You can also buy Icelandic woollen clothing which is popular. A normal woollen sweat shirt is about SGD$250. Iceland has a history of trolls, starting from the Viking age. You may wish to get little troll figurines for your house decoration.
Don’t forget the volcanic ashes. It’s sold in small bottles.
The main draw is Blue Lagoon skin and facial care products. It’s known for geothermal therapies. Key item that is hugely sellable is their Silica mud mask, 200ml tube retailed at about Euro65.00. Yes, you hear me right. It’s not cheap!
But my heart tells me to go ahead. So, I decide to get some of the Blue Mountain products such as Algae mask, Silica mud mask, bath gel and shower foam at the Blue Lagoon shop after enjoying my dip into the Blue Lagoon.
One point to note – patronize the Blue Lagoon shop at the Keflavik Airport. Because it’s tax free, thus the products are cheaper. You just need to pack your skin care products (more than 100ml) in your check-in luggage.
Language and People
Generally, Icelandic people are friendly and warm in nature. You can have a chat with them to understand their daily lives or ask for directions. They speak and understand English. They know you are a foreigner, so converse with you in English. Icelandic language is their local way of communication. Don’t bother to memorize the Icelandic words. It’s practically impossible.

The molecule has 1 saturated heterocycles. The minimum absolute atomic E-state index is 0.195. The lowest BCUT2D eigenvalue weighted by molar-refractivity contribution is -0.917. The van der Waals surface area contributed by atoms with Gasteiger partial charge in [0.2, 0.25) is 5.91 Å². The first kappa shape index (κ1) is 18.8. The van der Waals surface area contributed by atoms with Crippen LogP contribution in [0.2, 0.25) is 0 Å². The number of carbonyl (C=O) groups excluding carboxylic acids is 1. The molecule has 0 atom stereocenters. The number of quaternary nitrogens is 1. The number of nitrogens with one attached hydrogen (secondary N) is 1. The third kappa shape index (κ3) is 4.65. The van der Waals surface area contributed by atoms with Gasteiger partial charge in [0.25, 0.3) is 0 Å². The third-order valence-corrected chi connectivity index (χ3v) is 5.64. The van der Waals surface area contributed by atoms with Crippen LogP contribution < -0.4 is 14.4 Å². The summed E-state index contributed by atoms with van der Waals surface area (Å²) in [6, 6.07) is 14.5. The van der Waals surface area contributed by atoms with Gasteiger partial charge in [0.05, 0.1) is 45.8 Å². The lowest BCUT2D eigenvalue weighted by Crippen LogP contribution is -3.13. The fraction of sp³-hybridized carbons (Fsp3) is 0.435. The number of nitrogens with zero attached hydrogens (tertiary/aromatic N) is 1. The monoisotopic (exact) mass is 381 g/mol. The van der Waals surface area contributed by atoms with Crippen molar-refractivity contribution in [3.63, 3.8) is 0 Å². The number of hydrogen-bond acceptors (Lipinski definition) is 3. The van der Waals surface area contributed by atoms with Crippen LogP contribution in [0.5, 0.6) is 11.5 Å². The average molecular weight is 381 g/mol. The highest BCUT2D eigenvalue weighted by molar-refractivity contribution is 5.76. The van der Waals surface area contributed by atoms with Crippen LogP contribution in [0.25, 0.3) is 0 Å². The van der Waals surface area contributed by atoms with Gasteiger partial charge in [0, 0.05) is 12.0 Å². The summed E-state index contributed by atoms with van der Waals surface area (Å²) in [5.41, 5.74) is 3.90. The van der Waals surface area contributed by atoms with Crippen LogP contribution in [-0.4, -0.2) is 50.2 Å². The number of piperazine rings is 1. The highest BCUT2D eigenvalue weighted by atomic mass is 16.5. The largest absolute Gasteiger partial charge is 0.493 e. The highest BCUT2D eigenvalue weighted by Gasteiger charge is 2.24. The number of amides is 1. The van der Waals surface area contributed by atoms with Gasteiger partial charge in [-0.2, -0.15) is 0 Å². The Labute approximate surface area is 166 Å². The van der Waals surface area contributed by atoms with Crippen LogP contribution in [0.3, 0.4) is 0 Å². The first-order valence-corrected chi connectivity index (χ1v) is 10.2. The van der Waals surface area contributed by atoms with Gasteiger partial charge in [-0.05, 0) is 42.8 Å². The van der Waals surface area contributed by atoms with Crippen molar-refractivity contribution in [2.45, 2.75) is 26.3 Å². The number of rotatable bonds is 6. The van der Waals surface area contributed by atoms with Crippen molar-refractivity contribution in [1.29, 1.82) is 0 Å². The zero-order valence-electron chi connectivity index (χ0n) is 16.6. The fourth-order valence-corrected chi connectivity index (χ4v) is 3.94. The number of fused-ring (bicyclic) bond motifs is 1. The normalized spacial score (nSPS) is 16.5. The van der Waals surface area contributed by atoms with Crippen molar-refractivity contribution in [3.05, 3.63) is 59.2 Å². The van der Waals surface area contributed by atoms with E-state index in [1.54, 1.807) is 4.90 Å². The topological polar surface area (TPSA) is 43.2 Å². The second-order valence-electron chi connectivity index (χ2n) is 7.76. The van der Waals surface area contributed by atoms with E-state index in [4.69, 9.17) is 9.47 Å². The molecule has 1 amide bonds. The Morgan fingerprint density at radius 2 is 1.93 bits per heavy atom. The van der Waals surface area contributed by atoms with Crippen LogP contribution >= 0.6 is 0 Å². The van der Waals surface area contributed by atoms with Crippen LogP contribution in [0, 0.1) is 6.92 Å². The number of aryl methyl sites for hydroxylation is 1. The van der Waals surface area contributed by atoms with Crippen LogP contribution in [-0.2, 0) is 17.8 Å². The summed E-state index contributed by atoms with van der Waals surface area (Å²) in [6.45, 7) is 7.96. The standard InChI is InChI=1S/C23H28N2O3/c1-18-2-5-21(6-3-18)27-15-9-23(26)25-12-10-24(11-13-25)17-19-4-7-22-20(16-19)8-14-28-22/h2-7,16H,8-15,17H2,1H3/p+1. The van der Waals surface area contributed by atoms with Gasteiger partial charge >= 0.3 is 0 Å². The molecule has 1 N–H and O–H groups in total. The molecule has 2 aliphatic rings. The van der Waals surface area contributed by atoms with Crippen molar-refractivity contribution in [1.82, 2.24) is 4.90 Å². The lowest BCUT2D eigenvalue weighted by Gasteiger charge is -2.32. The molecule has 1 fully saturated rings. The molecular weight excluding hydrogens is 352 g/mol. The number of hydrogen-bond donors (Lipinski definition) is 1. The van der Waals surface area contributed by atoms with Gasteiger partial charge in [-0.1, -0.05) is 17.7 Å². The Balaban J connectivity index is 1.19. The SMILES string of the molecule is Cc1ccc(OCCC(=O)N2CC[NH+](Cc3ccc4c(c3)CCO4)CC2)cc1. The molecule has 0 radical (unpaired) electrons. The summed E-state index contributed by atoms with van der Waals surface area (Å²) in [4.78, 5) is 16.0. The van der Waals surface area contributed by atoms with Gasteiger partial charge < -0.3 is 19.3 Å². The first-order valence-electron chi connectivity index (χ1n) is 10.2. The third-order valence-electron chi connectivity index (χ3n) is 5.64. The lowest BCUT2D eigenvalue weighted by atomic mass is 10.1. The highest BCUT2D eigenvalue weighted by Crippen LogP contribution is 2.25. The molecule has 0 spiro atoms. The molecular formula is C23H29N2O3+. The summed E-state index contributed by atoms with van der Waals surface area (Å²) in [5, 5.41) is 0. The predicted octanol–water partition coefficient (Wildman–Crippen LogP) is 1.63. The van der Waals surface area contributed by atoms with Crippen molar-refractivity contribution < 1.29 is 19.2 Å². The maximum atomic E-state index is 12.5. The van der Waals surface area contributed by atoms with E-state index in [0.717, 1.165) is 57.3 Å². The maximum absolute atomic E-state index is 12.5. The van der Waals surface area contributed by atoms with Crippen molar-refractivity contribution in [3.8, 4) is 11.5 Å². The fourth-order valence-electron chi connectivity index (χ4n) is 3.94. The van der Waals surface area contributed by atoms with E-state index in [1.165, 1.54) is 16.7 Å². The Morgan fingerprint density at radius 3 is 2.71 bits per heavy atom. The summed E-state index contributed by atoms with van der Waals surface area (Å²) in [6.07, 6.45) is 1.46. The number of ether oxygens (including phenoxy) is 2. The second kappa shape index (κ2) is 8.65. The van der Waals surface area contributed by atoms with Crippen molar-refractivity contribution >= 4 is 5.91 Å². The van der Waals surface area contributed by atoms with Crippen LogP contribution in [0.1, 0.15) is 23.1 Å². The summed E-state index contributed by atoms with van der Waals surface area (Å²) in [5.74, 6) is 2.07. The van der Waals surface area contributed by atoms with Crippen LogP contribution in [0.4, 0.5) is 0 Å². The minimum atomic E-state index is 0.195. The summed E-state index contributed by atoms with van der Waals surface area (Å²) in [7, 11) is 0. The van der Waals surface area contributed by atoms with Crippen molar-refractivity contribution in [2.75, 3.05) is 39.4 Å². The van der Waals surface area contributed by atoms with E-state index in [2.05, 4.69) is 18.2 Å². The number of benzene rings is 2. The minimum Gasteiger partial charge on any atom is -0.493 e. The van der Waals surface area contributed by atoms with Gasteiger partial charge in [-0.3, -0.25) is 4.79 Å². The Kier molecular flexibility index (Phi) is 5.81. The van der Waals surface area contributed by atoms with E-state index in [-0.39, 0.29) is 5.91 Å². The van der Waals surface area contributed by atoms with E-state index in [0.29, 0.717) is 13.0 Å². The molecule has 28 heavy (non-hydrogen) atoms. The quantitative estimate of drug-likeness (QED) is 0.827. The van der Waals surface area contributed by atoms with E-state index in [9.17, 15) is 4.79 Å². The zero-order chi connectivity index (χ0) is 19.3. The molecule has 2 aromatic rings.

Men and women are safe to walk around the attractions without any hassle during daytime. When night falls, you can’t see anything much because there are few street lamps. I am sure you will stay in your accommodation and have your hot tea/coffee or cold beer.
In addition, the same safety rule applies to any countries – use common sense. Avoid dark alleys, dark corners. Don’t flash your “bling bling” in the open. Probably the only thing to note is drunkards in pubs at Reykjavik at the wee hours of the night. In the morning and afternoon, outside the outskirts of the main city, you will be charmed by the natural landscape that you forget where you exactly are. Just be mindful of your surroundings as I think the steep cliffs and waterfalls (you can stand in front of it! No barriers to avoid spoiling the natural beauty) are more dangerous than the folks around you. In fact, you should be more careful of the terrain around you.
I hope my personal advices will serve you well.